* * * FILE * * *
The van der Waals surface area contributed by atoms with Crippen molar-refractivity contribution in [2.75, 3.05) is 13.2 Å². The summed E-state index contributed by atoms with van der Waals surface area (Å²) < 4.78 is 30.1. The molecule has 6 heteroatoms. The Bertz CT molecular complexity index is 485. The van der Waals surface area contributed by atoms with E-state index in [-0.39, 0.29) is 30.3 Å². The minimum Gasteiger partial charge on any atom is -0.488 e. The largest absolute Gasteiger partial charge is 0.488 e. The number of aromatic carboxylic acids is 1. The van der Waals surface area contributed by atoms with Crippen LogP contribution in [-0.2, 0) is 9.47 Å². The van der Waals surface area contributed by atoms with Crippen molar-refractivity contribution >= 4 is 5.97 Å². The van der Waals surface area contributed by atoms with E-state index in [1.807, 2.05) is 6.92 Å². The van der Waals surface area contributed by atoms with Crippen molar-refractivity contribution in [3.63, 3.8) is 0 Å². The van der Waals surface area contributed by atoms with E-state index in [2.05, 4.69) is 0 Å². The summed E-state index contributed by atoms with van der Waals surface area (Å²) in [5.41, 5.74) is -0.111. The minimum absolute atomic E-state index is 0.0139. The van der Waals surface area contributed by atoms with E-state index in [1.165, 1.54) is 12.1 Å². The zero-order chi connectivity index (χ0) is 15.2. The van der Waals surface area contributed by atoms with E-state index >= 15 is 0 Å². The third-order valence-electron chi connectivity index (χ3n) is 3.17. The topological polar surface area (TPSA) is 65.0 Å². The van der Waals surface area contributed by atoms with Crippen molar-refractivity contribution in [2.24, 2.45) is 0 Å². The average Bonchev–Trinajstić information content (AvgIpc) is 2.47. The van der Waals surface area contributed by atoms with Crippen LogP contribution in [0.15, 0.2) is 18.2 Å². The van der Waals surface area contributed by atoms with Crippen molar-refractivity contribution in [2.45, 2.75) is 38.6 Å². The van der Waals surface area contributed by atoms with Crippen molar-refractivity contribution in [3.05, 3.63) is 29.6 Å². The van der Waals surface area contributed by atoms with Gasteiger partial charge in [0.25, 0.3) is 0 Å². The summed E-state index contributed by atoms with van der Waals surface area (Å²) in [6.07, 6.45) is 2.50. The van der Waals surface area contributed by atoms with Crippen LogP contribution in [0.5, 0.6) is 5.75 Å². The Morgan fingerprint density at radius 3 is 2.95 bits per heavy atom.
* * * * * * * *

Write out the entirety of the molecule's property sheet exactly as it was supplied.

The van der Waals surface area contributed by atoms with Crippen molar-refractivity contribution in [2.75, 3.05) is 13.2 Å². The summed E-state index contributed by atoms with van der Waals surface area (Å²) < 4.78 is 30.1. The molecule has 6 heteroatoms. The Bertz CT molecular complexity index is 485. The van der Waals surface area contributed by atoms with E-state index in [-0.39, 0.29) is 30.3 Å². The minimum Gasteiger partial charge on any atom is -0.488 e. The largest absolute Gasteiger partial charge is 0.488 e. The number of aromatic carboxylic acids is 1. The van der Waals surface area contributed by atoms with Crippen LogP contribution in [-0.2, 0) is 9.47 Å². The van der Waals surface area contributed by atoms with Crippen molar-refractivity contribution >= 4 is 5.97 Å². The van der Waals surface area contributed by atoms with E-state index in [1.807, 2.05) is 6.92 Å². The van der Waals surface area contributed by atoms with Crippen molar-refractivity contribution in [3.63, 3.8) is 0 Å². The van der Waals surface area contributed by atoms with E-state index in [2.05, 4.69) is 0 Å². The summed E-state index contributed by atoms with van der Waals surface area (Å²) in [5.41, 5.74) is -0.111. The minimum absolute atomic E-state index is 0.0139. The van der Waals surface area contributed by atoms with E-state index in [1.165, 1.54) is 12.1 Å². The zero-order chi connectivity index (χ0) is 15.2. The van der Waals surface area contributed by atoms with E-state index >= 15 is 0 Å². The third-order valence-electron chi connectivity index (χ3n) is 3.17. The topological polar surface area (TPSA) is 65.0 Å². The van der Waals surface area contributed by atoms with Crippen molar-refractivity contribution in [2.24, 2.45) is 0 Å². The average Bonchev–Trinajstić information content (AvgIpc) is 2.47. The van der Waals surface area contributed by atoms with Crippen LogP contribution in [0.15, 0.2) is 18.2 Å². The van der Waals surface area contributed by atoms with Crippen molar-refractivity contribution in [2.45, 2.75) is 38.6 Å². The van der Waals surface area contributed by atoms with Crippen molar-refractivity contribution in [3.05, 3.63) is 29.6 Å². The van der Waals surface area contributed by atoms with Gasteiger partial charge in [0.25, 0.3) is 0 Å². The summed E-state index contributed by atoms with van der Waals surface area (Å²) in [6.07, 6.45) is 2.50. The van der Waals surface area contributed by atoms with Crippen LogP contribution in [0.5, 0.6) is 5.75 Å². The Morgan fingerprint density at radius 3 is 2.95 bits per heavy atom.